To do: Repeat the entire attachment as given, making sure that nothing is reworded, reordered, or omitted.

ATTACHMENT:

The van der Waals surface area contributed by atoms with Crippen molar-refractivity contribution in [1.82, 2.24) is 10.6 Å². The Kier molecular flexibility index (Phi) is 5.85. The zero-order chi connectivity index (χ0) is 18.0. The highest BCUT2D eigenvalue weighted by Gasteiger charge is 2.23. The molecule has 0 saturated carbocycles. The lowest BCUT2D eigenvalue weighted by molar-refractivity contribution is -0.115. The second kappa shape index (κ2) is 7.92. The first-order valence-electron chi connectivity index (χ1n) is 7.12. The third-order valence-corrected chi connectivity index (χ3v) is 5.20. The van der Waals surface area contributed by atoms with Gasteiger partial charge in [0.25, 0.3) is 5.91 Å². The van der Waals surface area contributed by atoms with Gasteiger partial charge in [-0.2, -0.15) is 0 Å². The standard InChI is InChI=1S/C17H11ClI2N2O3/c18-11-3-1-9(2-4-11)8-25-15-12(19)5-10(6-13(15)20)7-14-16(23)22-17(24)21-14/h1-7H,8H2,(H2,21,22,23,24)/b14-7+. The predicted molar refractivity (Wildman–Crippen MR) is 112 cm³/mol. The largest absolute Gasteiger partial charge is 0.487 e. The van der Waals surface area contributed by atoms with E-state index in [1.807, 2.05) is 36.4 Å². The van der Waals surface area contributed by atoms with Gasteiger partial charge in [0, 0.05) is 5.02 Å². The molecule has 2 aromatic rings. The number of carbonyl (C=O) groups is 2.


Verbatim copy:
The van der Waals surface area contributed by atoms with Crippen molar-refractivity contribution in [1.82, 2.24) is 10.6 Å². The Kier molecular flexibility index (Phi) is 5.85. The zero-order chi connectivity index (χ0) is 18.0. The highest BCUT2D eigenvalue weighted by Gasteiger charge is 2.23. The molecule has 0 saturated carbocycles. The lowest BCUT2D eigenvalue weighted by molar-refractivity contribution is -0.115. The second kappa shape index (κ2) is 7.92. The first-order valence-electron chi connectivity index (χ1n) is 7.12. The third-order valence-corrected chi connectivity index (χ3v) is 5.20. The van der Waals surface area contributed by atoms with Gasteiger partial charge in [0.25, 0.3) is 5.91 Å². The van der Waals surface area contributed by atoms with Gasteiger partial charge in [-0.2, -0.15) is 0 Å². The standard InChI is InChI=1S/C17H11ClI2N2O3/c18-11-3-1-9(2-4-11)8-25-15-12(19)5-10(6-13(15)20)7-14-16(23)22-17(24)21-14/h1-7H,8H2,(H2,21,22,23,24)/b14-7+. The predicted molar refractivity (Wildman–Crippen MR) is 112 cm³/mol. The largest absolute Gasteiger partial charge is 0.487 e. The van der Waals surface area contributed by atoms with E-state index in [1.807, 2.05) is 36.4 Å². The van der Waals surface area contributed by atoms with Gasteiger partial charge in [0, 0.05) is 5.02 Å². The molecule has 2 aromatic rings. The number of carbonyl (C=O) groups is 2.